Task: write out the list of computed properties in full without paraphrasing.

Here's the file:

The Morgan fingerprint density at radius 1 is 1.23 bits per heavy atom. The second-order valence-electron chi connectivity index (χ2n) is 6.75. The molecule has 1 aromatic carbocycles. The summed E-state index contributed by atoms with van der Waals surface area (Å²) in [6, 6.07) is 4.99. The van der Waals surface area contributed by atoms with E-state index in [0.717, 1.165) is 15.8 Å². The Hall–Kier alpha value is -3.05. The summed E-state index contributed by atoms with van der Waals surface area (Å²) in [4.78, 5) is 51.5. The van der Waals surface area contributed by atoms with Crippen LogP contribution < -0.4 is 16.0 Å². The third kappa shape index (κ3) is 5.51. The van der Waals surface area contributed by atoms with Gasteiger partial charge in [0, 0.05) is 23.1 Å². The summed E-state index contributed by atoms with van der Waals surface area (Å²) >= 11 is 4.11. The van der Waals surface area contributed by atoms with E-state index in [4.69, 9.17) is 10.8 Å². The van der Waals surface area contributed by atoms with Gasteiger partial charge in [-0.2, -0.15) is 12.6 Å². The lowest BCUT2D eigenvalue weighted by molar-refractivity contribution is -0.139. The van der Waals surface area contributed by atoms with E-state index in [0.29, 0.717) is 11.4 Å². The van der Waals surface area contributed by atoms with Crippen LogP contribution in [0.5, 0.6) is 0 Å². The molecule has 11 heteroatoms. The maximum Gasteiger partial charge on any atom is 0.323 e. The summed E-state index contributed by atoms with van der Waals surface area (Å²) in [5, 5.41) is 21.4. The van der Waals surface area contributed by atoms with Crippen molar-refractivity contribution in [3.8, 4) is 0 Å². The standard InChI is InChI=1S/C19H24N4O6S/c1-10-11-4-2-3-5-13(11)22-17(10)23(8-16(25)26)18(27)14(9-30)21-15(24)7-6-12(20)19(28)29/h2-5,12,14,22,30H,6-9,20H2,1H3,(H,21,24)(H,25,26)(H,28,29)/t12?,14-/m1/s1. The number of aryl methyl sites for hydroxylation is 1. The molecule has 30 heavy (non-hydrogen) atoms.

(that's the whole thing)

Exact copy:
The Morgan fingerprint density at radius 1 is 1.23 bits per heavy atom. The second-order valence-electron chi connectivity index (χ2n) is 6.75. The molecule has 1 aromatic carbocycles. The summed E-state index contributed by atoms with van der Waals surface area (Å²) in [6, 6.07) is 4.99. The van der Waals surface area contributed by atoms with E-state index in [0.717, 1.165) is 15.8 Å². The Hall–Kier alpha value is -3.05. The summed E-state index contributed by atoms with van der Waals surface area (Å²) in [4.78, 5) is 51.5. The van der Waals surface area contributed by atoms with Crippen LogP contribution < -0.4 is 16.0 Å². The third kappa shape index (κ3) is 5.51. The van der Waals surface area contributed by atoms with Gasteiger partial charge in [0, 0.05) is 23.1 Å². The summed E-state index contributed by atoms with van der Waals surface area (Å²) >= 11 is 4.11. The van der Waals surface area contributed by atoms with E-state index in [4.69, 9.17) is 10.8 Å². The van der Waals surface area contributed by atoms with Gasteiger partial charge in [-0.2, -0.15) is 12.6 Å². The lowest BCUT2D eigenvalue weighted by molar-refractivity contribution is -0.139. The van der Waals surface area contributed by atoms with E-state index in [0.29, 0.717) is 11.4 Å². The van der Waals surface area contributed by atoms with Crippen LogP contribution in [0.5, 0.6) is 0 Å². The molecule has 11 heteroatoms. The maximum Gasteiger partial charge on any atom is 0.323 e. The summed E-state index contributed by atoms with van der Waals surface area (Å²) in [5, 5.41) is 21.4. The van der Waals surface area contributed by atoms with Crippen molar-refractivity contribution in [3.8, 4) is 0 Å². The standard InChI is InChI=1S/C19H24N4O6S/c1-10-11-4-2-3-5-13(11)22-17(10)23(8-16(25)26)18(27)14(9-30)21-15(24)7-6-12(20)19(28)29/h2-5,12,14,22,30H,6-9,20H2,1H3,(H,21,24)(H,25,26)(H,28,29)/t12?,14-/m1/s1. The number of aryl methyl sites for hydroxylation is 1. The molecule has 30 heavy (non-hydrogen) atoms.